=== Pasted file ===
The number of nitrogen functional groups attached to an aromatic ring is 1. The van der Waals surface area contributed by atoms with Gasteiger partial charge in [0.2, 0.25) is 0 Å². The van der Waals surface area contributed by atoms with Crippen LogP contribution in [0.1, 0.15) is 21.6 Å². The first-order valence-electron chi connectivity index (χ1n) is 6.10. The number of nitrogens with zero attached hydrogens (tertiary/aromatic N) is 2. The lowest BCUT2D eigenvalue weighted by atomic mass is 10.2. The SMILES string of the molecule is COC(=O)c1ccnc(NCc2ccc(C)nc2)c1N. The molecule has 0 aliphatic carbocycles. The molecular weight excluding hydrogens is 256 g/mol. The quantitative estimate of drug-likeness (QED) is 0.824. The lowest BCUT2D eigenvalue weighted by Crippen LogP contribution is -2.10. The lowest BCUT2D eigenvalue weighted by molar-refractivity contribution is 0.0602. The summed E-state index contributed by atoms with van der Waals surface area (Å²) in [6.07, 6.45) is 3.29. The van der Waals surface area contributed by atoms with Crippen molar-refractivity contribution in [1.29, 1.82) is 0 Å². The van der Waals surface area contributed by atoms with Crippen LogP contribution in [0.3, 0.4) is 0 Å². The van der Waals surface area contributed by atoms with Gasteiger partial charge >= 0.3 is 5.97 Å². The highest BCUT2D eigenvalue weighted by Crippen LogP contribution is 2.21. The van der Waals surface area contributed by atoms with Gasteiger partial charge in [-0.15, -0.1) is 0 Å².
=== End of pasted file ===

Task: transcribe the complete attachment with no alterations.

The number of nitrogen functional groups attached to an aromatic ring is 1. The van der Waals surface area contributed by atoms with Gasteiger partial charge in [0.2, 0.25) is 0 Å². The van der Waals surface area contributed by atoms with Crippen LogP contribution in [0.1, 0.15) is 21.6 Å². The first-order valence-electron chi connectivity index (χ1n) is 6.10. The number of nitrogens with zero attached hydrogens (tertiary/aromatic N) is 2. The lowest BCUT2D eigenvalue weighted by atomic mass is 10.2. The SMILES string of the molecule is COC(=O)c1ccnc(NCc2ccc(C)nc2)c1N. The molecule has 0 aliphatic carbocycles. The molecular weight excluding hydrogens is 256 g/mol. The quantitative estimate of drug-likeness (QED) is 0.824. The lowest BCUT2D eigenvalue weighted by Crippen LogP contribution is -2.10. The lowest BCUT2D eigenvalue weighted by molar-refractivity contribution is 0.0602. The summed E-state index contributed by atoms with van der Waals surface area (Å²) in [6.07, 6.45) is 3.29. The van der Waals surface area contributed by atoms with Crippen molar-refractivity contribution in [1.29, 1.82) is 0 Å². The van der Waals surface area contributed by atoms with Crippen LogP contribution in [0.3, 0.4) is 0 Å². The van der Waals surface area contributed by atoms with Gasteiger partial charge >= 0.3 is 5.97 Å². The highest BCUT2D eigenvalue weighted by Crippen LogP contribution is 2.21. The van der Waals surface area contributed by atoms with Gasteiger partial charge in [-0.15, -0.1) is 0 Å².